Plenty of folks have argued the need for an increase in the stipends paid to collegiate athletes. But unless I’ve really missed something, nobody has argued for as big of an increase as former Ohio State running back Maurice Clarett.
You’ll remember Clarett as the former standout who unceremoniously left Ohio State amidst allegations that he accepted thousands of dollars in special benefits. There were also charges involving a false police report and an academic scandal, but this is more about the benefits given what Clarett says in the following interview.
Now a player for the United Football League’s Omaha Nighthawks, Clarett says all of the illegal benefits issues could be shored up by simply increasing a player’s stipend to perhaps $20,000 or $30,000. He admits schools won’t be able to afford paying everyone that, but he thinks they could do so based on their performance and impact on the team. Basically, and not all that surprisingly, he apparently believes that the argument of all these administrators who have come out and said increasing the stipend is nearly impossible given that you would have to do it for every athlete basically doesn’t apply.
Maurice Clarett joined 1620 The Zone in Omaha with Mike’l and Matt to discuss his alma mater Ohio State hiring Luke Fickell, the wave of negative media attention surrounding the Buckeyes football program, his recent conversations with Terrelle Pryor, his departure from the Ohio State program, the crusade for the need increase stipends, and what he learned in prison.
What did you think about Ohio State hiring Luke Fickell?:
“Me and Coach Fickell actually came in at the same time. … He’s a great guy. Of course, being inside that system with Coach Tressel for so many years, he probably knows the system in and out. He knows football itself and I don’t really think it’ll be a major falloff from last year to this year.”
Do you think all the media attention will weigh on the players?:
“Just the dynamics of football, you practice so much and you play so much that by the time you get home, you’re really not interested in that. … You really don’t hear it. Us on the outside looking in, us as fans, people who watch ESPN and listen to radio stations, we hear about it more. … Overall, I think it’s a pretty solid program and a pretty protective program so I think the guys will be all right.”
In talking with Terrelle Pryor, do you think he sees himself as the fall guy?:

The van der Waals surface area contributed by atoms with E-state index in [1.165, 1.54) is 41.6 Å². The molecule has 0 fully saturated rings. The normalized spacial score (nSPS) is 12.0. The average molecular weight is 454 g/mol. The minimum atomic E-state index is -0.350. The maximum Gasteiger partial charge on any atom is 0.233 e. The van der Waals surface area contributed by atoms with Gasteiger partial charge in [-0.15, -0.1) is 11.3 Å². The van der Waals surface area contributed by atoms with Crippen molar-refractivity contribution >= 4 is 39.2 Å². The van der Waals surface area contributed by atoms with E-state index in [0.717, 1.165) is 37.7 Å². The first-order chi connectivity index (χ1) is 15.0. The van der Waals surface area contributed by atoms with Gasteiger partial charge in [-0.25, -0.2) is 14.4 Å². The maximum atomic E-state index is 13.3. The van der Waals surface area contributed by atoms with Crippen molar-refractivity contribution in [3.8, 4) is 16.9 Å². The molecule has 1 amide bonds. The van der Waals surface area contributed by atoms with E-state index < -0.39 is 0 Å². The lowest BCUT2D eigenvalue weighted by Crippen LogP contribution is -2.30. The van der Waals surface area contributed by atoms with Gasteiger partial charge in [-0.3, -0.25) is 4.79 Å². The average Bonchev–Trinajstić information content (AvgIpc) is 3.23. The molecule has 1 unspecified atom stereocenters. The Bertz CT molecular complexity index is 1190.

“I didn’t really get into that. When I talk to Terrelle, it’s more or less, ‘I don’t want you to go down the same road I did.’ I don’t get into what took place at Ohio State, but I understand the mistakes I made after I left Ohio State. I don’t want to see him do some of the things I did.”
On his separation from Ohio State and Jim Tressel once he left the program:
“I kind of pushed myself away from everybody and felt isolated. You’ve got to realize I was 19 at the time. When you’re 19, you’re mad at the world. Everything’s taken away from you, in part because of some of the things that I did myself — taking illegal benefits and things like that. … We have a good relationship now; we talk now. The best thing I can do is some of the things that took place for me in my career and the mistakes I made, like I said, just come back in and offer them to Terrelle or some of the young guys.”
When you look at what happened in your situation and beyond, is it an issue at Ohio State that boosters want to get close to the players?:
“Nobody tries to get close to a kid. … The dynamics is, you get $1,100. … People grow up, they grow up watching football. Football’s a part of their life, football is business. It’s big business everywhere. So if a guy has a need and he doesn’t seek anybody out, and nobody seeks him out, he’s just a guy travelling through a community, and somebody didn’t recognize him and they say, ‘Hey, how are you doing?’ and you start a relationship with somebody, they aren’t trying to get you in trouble or doing something illegal. … At the end of the month, the money’s going to dwindle. It’s not realistic. The school makes $40, 50, 60 million, why is a guy struggling with $1,100?”
More on the possibility of increasing athletes’ stipends:
“In the UFL, the salary cap, they give us $50,000. … Even if you gave those college kids, there’s 100 of them and you can’t them all that, but even if you gave them kids $30,000, $20,000, there wouldn’t be any situations where they’d be having illegal benefits or having to take things. They try to say, well, every program is not the same. Well, that’s life. Everybody doesn’t get paid the same.”
What did you learn in prison?:
“There’s so many things. More character things, more things on how to respect myself. It was all character based. … The one thing I did learn is I need to give more time to my family and less time to friends and things that are irrelevant.”